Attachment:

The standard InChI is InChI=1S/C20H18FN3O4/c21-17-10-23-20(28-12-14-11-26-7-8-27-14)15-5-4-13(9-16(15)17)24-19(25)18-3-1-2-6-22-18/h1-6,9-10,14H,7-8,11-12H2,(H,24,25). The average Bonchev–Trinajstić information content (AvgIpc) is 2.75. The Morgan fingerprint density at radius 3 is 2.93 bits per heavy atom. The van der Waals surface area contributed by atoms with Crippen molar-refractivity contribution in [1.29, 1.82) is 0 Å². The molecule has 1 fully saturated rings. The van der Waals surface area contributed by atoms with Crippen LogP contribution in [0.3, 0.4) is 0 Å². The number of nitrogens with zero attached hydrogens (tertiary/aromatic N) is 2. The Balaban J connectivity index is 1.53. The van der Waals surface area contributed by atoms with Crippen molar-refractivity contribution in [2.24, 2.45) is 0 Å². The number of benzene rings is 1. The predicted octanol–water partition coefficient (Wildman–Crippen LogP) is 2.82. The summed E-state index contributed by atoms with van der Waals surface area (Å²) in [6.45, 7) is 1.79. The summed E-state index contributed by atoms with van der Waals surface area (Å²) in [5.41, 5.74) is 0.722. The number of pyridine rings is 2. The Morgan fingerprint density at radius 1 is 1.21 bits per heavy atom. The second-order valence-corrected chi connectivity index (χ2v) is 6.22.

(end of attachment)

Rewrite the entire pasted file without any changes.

The standard InChI is InChI=1S/C20H18FN3O4/c21-17-10-23-20(28-12-14-11-26-7-8-27-14)15-5-4-13(9-16(15)17)24-19(25)18-3-1-2-6-22-18/h1-6,9-10,14H,7-8,11-12H2,(H,24,25). The average Bonchev–Trinajstić information content (AvgIpc) is 2.75. The Morgan fingerprint density at radius 3 is 2.93 bits per heavy atom. The van der Waals surface area contributed by atoms with Crippen molar-refractivity contribution in [1.29, 1.82) is 0 Å². The molecule has 1 fully saturated rings. The van der Waals surface area contributed by atoms with Crippen LogP contribution in [0.3, 0.4) is 0 Å². The number of nitrogens with zero attached hydrogens (tertiary/aromatic N) is 2. The Balaban J connectivity index is 1.53. The van der Waals surface area contributed by atoms with Crippen molar-refractivity contribution in [2.24, 2.45) is 0 Å². The number of benzene rings is 1. The predicted octanol–water partition coefficient (Wildman–Crippen LogP) is 2.82. The summed E-state index contributed by atoms with van der Waals surface area (Å²) in [6.45, 7) is 1.79. The summed E-state index contributed by atoms with van der Waals surface area (Å²) in [5.41, 5.74) is 0.722. The number of pyridine rings is 2. The Morgan fingerprint density at radius 1 is 1.21 bits per heavy atom. The second-order valence-corrected chi connectivity index (χ2v) is 6.22.